Further, even when there is some legal expertise, when it comes to uncertainty, the default answer from legal counsel is often, “No, we can’t do that.” Indeed, when there is a certain amount of risk and haziness around the law, the easiest—and safest—thing for legal counsel to do is to say it can’t be done. But that’s not helpful to a business.
What steps can companies take to prepare for these differing requirements?
There are three essential measures that companies can follow to help ensure their cloud services are compliant with global export regulations.
- Identify: All software that could be subject to cross-border exports—either packaged software or homegrown code transferred between between countries—requires legal guidance and approval. So the first step is to determine the software being exported.
- Register: Once you have identified the appropriate software, you need to maintain a registry. Whether an image or an automation routine deploys the software, it’s important that you have a clear record verifying what must be registered.
- Record: Companies that employ cloud across borders may be required to keep a record of all export transactions. Many businesses make excuses why they don’t properly document these transactions—the virtual machines in question do not belong to them; their cloud software is publicly available; or recording export transactions is only mandatory when exporting to riskier markets such as China, Iran or North Korea. To protect companies from liability or legal action associated with cross-border data transfers, legal counsel often will suggest recording all cross-border software movement.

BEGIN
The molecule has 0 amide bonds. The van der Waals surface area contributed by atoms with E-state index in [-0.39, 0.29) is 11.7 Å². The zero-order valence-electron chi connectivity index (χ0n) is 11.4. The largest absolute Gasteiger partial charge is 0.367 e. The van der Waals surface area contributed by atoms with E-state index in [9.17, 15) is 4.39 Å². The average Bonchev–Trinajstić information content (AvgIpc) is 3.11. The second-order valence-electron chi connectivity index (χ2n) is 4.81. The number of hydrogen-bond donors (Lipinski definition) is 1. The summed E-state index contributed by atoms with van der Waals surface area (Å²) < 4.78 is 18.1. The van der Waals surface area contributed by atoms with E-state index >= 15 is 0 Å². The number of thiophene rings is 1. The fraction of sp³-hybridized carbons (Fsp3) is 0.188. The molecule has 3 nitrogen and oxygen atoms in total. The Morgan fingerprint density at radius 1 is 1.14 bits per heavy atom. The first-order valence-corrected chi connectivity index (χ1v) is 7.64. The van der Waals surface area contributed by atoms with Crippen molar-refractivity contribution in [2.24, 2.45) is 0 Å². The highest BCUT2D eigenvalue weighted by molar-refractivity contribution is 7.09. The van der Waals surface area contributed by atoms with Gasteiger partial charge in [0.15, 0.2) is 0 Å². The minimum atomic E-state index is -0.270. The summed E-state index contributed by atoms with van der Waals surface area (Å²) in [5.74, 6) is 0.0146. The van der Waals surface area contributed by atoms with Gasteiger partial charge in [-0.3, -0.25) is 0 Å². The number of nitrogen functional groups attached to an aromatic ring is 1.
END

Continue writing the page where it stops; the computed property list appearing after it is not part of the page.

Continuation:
These steps are critical to the export process, and partnering with a cloud provider that can help clear up export confusion can ease the pain. Some cloud brokers and providers offer applications that track cross-border exports, which can save a number of headaches. They have tagging and metadata reporting systems in place ahead of time. These are necessary for security and privacy compliance anyway, so it can be leveraged across domains.
A good cloud platform provider anticipates a business’s needs and offers services that a company may have never even taken into consideration, such as tracking tools to keep tabs on software so that it can be easily reported. These companies have in-house counsel with expertise in cloud export and tactical, strategic plans (such as the metadata tracking) so you know what software is going where for how long and how often—data that can also help support audits.
Information is power, and the more you have, the more prepared you are to deal with thorny issues such as export compliance. Having a partner to guide you through the process—an experienced cloud platform provider with sound advice—can help arm you with the information you need to get to cloud quickly, safely and securely.
About the Author / Rodrigo Flores
Rodrigo Flores is Managing Director of Product Innovation, Architecture and Management for Accenture Cloud Platform. The Accenture Cloud Platform is a multi-cloud management platform that procures, provisions, orchestrates, manages and governs enterprise cloud resources.